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October 8: holding the eye


The landscape work of Claude Lorrain was enormously influential from the mid-17th Century on.

pastoral landscape - 1648 13x21" Yale U. Art Gallery
“Pastoral Landscape” – 1648 13×21″ Yale U. Art Gallery

“Pastoral Landscape” is a typical example. On the right, a large, dark mass of trees with the bright figures in the lower corner. From there the eye follows their gestures and left-leaning body language, and the cows amble toward the lighter left side until the progression is stopped by the smaller tree mass at the left. Onward to the right the eye is led by contrary obliques–the bridge and its reflection–to the broad stripes of fields, and beyond them to the warm, intriguing shape of the castle. Then cooler and paler mountains lead to the sky—at which point the shapes are so pale that the eye is caught by the yellow tree on the right, and back to the foreground and figures where we began. Round and round. Claude did a zillion of these, and what they lack in variety from one to the next, they make up for in visual richness and delight when contemplated one by one. (By the way, notice how big the piece seems, and how small it actually is.)

But we find an interesting formal contrast in “View of La Crescenza,” the piece I always go to see when I’m at the Met in New York.

view of La Crescenza - c.1648 15x23" Metropolitan Museum of Art, New York
“View of La Crescenza” – c.1648 15×23″ Metropolitan Museum of Art, New York

This is painted on quite a different scheme. The trees form a screen across the foreground, rather than a mass to one side. The foreground obliques, while lively, take the eye no farther than the shadowy treeline in the middle distance. Directly above is the castle, which is square in the middle, at the extreme rear of the pictorial space. Judging from the light coming in from the right, the castle has a view—probably something grand and spacious like the Pastoral Landscape–but we don’t share it. Nor is there a cycle that takes us around the composition. When we get to the castle, we stop: that’s it. The softness of the castle allows the more contrasty foreground to reassert itself, but back and forth is all the action: nothing travels on. The effect is to make this the remembrance of a particular place–it’s a real castle, near Rome–rather than a romantic ideal. This is why I like it. It’s a very knowing and artful piece of work, but it’s a direct response to something Claude saw, without so much sweat on it.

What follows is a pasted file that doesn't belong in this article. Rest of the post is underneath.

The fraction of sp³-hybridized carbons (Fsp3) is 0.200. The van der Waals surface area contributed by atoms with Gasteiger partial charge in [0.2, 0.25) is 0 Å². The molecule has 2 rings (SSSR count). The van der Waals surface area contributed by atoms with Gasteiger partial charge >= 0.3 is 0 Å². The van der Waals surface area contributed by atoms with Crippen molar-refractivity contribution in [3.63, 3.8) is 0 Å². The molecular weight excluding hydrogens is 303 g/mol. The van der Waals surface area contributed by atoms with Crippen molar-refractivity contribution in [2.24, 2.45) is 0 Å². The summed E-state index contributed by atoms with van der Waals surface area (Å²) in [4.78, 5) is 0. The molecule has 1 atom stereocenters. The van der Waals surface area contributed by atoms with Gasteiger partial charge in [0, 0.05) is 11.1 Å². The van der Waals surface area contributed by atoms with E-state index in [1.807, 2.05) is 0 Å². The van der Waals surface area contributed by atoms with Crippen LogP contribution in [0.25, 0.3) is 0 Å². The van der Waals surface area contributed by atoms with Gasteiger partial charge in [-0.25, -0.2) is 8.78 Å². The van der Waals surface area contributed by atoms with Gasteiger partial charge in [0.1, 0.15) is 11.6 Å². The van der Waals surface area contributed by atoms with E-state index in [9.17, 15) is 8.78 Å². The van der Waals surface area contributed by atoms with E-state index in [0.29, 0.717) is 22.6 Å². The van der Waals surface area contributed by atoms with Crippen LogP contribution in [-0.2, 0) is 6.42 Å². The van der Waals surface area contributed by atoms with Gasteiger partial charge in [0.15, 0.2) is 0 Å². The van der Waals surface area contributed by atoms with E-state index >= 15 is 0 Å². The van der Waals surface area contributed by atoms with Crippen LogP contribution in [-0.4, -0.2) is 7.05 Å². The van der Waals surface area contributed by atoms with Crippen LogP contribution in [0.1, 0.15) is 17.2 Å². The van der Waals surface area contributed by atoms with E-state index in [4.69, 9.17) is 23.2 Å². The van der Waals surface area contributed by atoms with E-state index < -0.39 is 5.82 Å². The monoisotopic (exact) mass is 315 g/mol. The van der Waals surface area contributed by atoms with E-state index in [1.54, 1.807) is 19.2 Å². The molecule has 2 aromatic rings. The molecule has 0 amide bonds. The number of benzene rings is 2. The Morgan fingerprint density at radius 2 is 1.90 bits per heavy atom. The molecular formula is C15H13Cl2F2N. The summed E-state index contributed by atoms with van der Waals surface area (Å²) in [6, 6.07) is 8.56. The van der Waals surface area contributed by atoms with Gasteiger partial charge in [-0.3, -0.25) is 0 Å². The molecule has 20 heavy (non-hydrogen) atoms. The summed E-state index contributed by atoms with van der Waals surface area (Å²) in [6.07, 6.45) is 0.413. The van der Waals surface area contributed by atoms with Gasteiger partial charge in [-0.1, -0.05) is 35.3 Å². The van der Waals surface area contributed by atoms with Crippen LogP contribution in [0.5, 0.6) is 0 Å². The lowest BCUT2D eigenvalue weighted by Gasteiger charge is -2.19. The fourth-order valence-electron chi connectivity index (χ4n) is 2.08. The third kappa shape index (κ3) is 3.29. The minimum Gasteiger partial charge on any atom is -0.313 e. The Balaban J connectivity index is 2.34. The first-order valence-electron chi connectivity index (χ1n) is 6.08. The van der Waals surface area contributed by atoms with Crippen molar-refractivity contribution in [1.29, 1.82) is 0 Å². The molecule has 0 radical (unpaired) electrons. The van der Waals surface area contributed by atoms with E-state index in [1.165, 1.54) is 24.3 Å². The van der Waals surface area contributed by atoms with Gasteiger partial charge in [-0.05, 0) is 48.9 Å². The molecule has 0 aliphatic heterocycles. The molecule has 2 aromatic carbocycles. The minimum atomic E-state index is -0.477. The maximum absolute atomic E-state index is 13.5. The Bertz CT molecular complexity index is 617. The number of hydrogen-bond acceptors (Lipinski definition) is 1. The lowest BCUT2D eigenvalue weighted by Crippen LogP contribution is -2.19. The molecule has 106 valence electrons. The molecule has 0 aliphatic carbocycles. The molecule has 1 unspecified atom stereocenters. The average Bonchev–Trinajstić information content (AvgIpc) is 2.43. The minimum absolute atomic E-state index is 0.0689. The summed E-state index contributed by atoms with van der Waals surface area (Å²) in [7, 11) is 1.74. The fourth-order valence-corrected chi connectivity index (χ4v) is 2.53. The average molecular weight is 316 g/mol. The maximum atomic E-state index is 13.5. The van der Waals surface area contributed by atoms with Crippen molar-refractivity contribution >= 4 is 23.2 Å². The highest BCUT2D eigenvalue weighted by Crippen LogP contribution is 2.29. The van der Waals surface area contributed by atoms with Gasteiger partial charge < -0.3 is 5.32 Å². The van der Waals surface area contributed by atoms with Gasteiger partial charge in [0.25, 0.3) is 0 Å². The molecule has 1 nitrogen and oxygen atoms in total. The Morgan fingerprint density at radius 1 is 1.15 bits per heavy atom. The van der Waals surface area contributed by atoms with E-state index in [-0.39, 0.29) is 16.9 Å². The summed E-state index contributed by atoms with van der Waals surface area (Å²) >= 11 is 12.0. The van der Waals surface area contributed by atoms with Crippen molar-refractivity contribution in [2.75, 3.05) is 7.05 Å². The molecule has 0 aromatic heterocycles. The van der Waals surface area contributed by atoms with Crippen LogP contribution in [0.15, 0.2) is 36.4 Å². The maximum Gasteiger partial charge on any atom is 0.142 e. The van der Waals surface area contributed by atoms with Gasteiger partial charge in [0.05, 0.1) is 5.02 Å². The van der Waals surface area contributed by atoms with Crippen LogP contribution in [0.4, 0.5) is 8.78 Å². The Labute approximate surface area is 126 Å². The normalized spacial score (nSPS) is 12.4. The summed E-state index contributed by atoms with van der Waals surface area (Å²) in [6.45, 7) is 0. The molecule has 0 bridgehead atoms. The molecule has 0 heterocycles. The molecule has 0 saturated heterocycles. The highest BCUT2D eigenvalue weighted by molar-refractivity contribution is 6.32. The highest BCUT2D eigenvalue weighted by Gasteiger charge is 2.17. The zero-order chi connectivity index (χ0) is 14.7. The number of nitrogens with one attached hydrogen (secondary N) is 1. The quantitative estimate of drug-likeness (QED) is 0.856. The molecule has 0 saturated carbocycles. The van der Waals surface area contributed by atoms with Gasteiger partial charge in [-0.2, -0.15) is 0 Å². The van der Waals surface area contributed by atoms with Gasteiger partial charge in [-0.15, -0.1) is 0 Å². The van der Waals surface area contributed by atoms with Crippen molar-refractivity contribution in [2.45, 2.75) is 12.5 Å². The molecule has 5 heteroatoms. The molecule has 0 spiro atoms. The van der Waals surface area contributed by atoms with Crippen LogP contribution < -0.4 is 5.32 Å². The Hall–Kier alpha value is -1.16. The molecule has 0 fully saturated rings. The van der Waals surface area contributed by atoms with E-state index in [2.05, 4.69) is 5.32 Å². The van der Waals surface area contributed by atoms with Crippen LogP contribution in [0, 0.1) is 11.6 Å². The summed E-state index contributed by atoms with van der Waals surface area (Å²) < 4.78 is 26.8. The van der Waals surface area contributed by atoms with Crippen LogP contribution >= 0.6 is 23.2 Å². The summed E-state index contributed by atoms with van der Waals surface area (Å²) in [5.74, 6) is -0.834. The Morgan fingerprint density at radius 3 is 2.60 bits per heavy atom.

Of course, while Claude used the oblique progression device to great effect, he wasn’t the first to employ it. Ma Yuan worked in 13th Century China.

mountain path in spring
“mountain path in spring”

He doesn’t go see-sawing into the distance, as Claude does. From the foreground the landscape dissolves immediately into contemplative space. But the strong inscription on the right operates like Claude’s secondary mass of trees, if more abstractly, to keep the eye from drifting away. As you focus on the inscription, the softer image to the left reasserts itself, while the bird and the delicate fall of branches guide us back to the foreground.


this post is a reprise of October 8, 2011